It's not golf; it's life science

Friday, June 25, 2004

I've been doing some important and highly scientific research.

And I've learned an awful lot about visitors to our fair River City of Roses by the Bridge who arrive by steamboats. I've listened to some of the passengers after they disembark in their shorts and comfy sandals all set to explore the wonders of Cape Girardeau.

Him: Where's the town?

Her: That way (pointing in a generally westerly direction).

Him: Why can't I see it?

Her: You have to walk past this big wall.

Him: How far?

Her: As far as we want to go.

Him: Let's go down this street.

Her: Look at that big building up on the hill.

Him: It looks interesting. Want to go look?

Her: That's a lot of steps.

Him: You're right. Ready for a drink?

(They head for the bar on the steamboat.)

I know what they were thinking. Where's the World Famous Downtown Golf Course (and All-You-Can-Eat Catfish Buffet)?

Obviously, it pains me to know that so many steamboat passengers are going away disappointed. But I want them (and you, dear readers) to know that building a golf course anywhere, much less downtown, is harder than you think.

One of the drawbacks is the time and effort it takes to apply for government grants. The government has seen fit to send money for murals on the floodwall and to build a house that looks something like the one Louis Lorimier lived in when Lewis and Clark stopped by before they were famous.

I'm sure any delays in mailing a check for the World Famous Downtown Golf Course is simply a bureaucratic slip-up.

In order to get a grant, I'm calling the golf course a Life Sciences Experiment and Research Project. That's all the rage now. I haven't found anyone yet who can tell me exactly what a life science is or what makes it so special. All I know is everyone in Missouri wants to be a part of the life sciences boom. I don't see why a golf course won't fit right in.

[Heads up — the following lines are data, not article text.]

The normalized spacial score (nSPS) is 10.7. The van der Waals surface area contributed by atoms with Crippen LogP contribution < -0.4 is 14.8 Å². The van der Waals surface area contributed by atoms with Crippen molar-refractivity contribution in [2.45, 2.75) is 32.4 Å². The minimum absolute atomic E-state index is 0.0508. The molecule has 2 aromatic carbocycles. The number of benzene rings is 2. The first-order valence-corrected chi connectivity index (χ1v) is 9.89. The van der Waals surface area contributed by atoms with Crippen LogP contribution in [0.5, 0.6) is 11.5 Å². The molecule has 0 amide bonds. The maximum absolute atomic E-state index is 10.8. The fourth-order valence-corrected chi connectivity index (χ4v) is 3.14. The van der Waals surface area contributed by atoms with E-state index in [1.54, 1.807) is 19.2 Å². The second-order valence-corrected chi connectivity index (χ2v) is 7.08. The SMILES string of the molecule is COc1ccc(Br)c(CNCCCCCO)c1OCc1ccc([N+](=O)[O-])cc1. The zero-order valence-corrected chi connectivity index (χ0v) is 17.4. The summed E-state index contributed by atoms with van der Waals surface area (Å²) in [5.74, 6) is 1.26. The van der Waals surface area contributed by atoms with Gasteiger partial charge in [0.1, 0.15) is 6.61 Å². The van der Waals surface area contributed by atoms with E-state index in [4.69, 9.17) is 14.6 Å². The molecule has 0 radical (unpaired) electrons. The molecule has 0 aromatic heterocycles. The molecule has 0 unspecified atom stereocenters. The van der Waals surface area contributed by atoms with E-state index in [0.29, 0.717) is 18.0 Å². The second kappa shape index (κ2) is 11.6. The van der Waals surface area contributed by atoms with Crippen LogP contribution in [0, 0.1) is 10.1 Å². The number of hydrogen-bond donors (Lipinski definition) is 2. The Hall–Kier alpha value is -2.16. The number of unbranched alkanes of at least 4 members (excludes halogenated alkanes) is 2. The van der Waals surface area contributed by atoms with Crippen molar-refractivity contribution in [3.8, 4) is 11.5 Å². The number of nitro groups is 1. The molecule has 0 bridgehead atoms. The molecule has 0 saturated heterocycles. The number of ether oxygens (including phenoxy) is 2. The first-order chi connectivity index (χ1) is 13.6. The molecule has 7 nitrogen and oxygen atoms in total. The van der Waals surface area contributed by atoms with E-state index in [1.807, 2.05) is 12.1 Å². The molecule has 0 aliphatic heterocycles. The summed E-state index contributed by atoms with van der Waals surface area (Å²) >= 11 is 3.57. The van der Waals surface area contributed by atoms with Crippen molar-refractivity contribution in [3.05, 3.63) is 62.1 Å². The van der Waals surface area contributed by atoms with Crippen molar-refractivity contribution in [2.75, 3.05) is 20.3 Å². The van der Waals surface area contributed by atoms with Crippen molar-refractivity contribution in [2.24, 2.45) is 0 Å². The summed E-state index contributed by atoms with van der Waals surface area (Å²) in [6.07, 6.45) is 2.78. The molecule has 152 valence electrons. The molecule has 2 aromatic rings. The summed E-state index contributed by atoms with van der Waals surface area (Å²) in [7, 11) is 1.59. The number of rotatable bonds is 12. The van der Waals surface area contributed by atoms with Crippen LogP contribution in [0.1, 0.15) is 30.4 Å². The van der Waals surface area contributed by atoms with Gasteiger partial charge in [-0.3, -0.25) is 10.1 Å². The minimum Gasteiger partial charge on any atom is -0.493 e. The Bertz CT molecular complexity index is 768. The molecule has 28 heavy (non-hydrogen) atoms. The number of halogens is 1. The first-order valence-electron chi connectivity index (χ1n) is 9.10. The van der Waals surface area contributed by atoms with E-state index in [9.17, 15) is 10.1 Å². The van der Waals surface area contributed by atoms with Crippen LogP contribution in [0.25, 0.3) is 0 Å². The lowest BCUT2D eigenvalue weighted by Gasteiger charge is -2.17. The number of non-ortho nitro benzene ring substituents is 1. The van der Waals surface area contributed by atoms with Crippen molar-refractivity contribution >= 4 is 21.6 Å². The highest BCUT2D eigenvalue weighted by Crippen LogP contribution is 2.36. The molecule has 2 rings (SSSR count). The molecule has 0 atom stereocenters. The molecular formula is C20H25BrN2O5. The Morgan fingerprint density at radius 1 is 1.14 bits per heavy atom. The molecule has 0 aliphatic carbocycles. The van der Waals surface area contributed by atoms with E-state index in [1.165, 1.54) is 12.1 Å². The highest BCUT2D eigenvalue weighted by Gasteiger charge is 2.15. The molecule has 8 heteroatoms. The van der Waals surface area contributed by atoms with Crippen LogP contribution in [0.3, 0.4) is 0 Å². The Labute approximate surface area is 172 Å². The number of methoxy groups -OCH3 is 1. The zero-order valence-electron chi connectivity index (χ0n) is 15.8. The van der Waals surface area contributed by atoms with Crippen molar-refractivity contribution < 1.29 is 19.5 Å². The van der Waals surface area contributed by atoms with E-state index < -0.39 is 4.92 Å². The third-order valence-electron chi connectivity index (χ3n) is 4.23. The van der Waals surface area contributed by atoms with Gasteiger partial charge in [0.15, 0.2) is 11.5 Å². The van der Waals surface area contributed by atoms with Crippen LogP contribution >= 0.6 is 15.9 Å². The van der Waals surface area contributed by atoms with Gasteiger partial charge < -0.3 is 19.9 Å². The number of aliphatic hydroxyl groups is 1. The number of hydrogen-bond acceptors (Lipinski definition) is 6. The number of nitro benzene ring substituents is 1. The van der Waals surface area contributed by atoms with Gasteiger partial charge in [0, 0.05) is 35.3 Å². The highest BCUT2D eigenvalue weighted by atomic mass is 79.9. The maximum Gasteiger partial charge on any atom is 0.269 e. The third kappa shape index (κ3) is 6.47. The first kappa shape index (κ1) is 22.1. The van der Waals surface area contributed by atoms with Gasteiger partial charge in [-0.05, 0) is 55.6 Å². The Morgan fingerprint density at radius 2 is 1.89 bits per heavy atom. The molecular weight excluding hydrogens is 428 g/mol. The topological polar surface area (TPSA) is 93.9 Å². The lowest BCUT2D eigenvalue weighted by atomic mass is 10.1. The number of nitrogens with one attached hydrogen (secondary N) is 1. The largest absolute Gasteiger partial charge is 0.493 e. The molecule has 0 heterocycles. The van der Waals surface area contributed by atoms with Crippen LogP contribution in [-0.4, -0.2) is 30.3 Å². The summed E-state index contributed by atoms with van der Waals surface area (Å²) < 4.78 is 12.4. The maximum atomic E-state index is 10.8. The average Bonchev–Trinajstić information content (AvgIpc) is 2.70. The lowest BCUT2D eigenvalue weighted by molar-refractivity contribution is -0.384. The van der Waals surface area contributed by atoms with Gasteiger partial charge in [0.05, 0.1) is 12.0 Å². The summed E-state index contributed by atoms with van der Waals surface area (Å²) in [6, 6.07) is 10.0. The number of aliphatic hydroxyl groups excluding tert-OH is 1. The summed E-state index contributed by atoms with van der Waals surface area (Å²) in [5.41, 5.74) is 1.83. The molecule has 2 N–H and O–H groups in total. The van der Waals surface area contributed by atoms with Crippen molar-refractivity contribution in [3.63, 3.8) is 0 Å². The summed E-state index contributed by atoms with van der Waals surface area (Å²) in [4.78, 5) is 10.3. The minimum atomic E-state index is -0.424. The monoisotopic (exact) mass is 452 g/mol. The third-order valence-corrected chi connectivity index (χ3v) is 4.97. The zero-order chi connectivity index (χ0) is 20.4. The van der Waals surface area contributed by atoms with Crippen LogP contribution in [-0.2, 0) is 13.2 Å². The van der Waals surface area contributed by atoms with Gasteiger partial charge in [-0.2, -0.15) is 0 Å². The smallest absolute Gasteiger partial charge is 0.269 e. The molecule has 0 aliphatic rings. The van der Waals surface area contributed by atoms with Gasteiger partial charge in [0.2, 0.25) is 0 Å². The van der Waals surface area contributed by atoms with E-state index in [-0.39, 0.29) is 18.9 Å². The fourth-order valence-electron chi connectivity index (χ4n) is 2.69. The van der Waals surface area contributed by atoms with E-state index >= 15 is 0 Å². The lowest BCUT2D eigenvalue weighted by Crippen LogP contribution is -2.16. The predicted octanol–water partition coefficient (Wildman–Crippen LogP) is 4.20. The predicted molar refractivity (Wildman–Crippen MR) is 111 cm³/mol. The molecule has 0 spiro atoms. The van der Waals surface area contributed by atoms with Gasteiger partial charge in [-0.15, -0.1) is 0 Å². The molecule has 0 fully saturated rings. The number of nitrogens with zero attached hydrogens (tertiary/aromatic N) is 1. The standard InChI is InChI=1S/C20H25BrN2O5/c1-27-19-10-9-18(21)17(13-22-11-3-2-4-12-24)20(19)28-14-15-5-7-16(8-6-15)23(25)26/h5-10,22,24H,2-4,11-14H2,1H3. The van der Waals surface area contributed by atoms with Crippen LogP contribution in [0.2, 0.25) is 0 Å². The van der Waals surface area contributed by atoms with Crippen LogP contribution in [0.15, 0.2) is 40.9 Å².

Among other things, the golf course, as I envision it, will be seeded with grass developed in the lab to stay lush and green year around. And never need watering. Or mowing. The only thing a good rain would do for the grass I have in mind is make a poorly hit golf ball slide farther down the fairway, a technological advancement that will be hailed as significant, to say the least.

And the golf carts will be fueled by common kitchen garbage. Instead of taking out the trash to be hauled away to a landfill, you will put it in a bin on your golf cart to be converted into a no-emissions fuel.

Golf balls will be made from any plastic collected at the city's recycling center.

Golf tees will actually be grown on the tee boxes of the World Famous Downtown Golf Course. Every time a golfer's shadow appears, a fully biodegradable mushroom tee will sprout just long enough to hit a fine shot down the fairway.

I could go on and on. But you see how important the golf course is to the future of life sciences in Missouri.

Yessir, I believe once the golf course is in place, those steamboaters will change their tune.

Her: Honey, the boat's ready to leave. We better hurry.

Him: To heck with the boat. I'm going to finish this fine catfish buffet and play another round of life sciences golf.

Don't you just love technology?

R. Joe Sullivan is the editor of the Southeast Missourian.

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